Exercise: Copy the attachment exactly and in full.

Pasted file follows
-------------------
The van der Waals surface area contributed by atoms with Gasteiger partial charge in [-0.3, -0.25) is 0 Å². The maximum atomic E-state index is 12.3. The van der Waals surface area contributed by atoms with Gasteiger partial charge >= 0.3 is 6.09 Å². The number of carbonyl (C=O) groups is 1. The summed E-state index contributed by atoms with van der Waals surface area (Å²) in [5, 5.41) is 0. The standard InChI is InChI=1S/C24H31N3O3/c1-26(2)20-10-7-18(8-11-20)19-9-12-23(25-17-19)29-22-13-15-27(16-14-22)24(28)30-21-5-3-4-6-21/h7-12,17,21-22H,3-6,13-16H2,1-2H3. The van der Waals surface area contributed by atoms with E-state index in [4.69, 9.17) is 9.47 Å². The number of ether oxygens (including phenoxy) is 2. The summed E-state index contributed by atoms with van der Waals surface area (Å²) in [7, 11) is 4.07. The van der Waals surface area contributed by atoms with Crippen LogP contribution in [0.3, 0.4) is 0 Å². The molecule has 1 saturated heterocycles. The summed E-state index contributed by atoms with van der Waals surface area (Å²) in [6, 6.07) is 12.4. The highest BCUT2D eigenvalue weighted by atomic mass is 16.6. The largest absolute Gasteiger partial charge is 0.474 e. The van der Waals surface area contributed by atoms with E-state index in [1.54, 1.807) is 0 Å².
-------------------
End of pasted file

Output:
The van der Waals surface area contributed by atoms with Gasteiger partial charge in [-0.3, -0.25) is 0 Å². The maximum atomic E-state index is 12.3. The van der Waals surface area contributed by atoms with Gasteiger partial charge >= 0.3 is 6.09 Å². The number of carbonyl (C=O) groups is 1. The summed E-state index contributed by atoms with van der Waals surface area (Å²) in [5, 5.41) is 0. The standard InChI is InChI=1S/C24H31N3O3/c1-26(2)20-10-7-18(8-11-20)19-9-12-23(25-17-19)29-22-13-15-27(16-14-22)24(28)30-21-5-3-4-6-21/h7-12,17,21-22H,3-6,13-16H2,1-2H3. The van der Waals surface area contributed by atoms with E-state index in [4.69, 9.17) is 9.47 Å². The number of ether oxygens (including phenoxy) is 2. The summed E-state index contributed by atoms with van der Waals surface area (Å²) in [7, 11) is 4.07. The van der Waals surface area contributed by atoms with Crippen LogP contribution in [0.3, 0.4) is 0 Å². The molecule has 1 saturated heterocycles. The summed E-state index contributed by atoms with van der Waals surface area (Å²) in [6, 6.07) is 12.4. The highest BCUT2D eigenvalue weighted by atomic mass is 16.6. The largest absolute Gasteiger partial charge is 0.474 e. The van der Waals surface area contributed by atoms with E-state index in [1.54, 1.807) is 0 Å².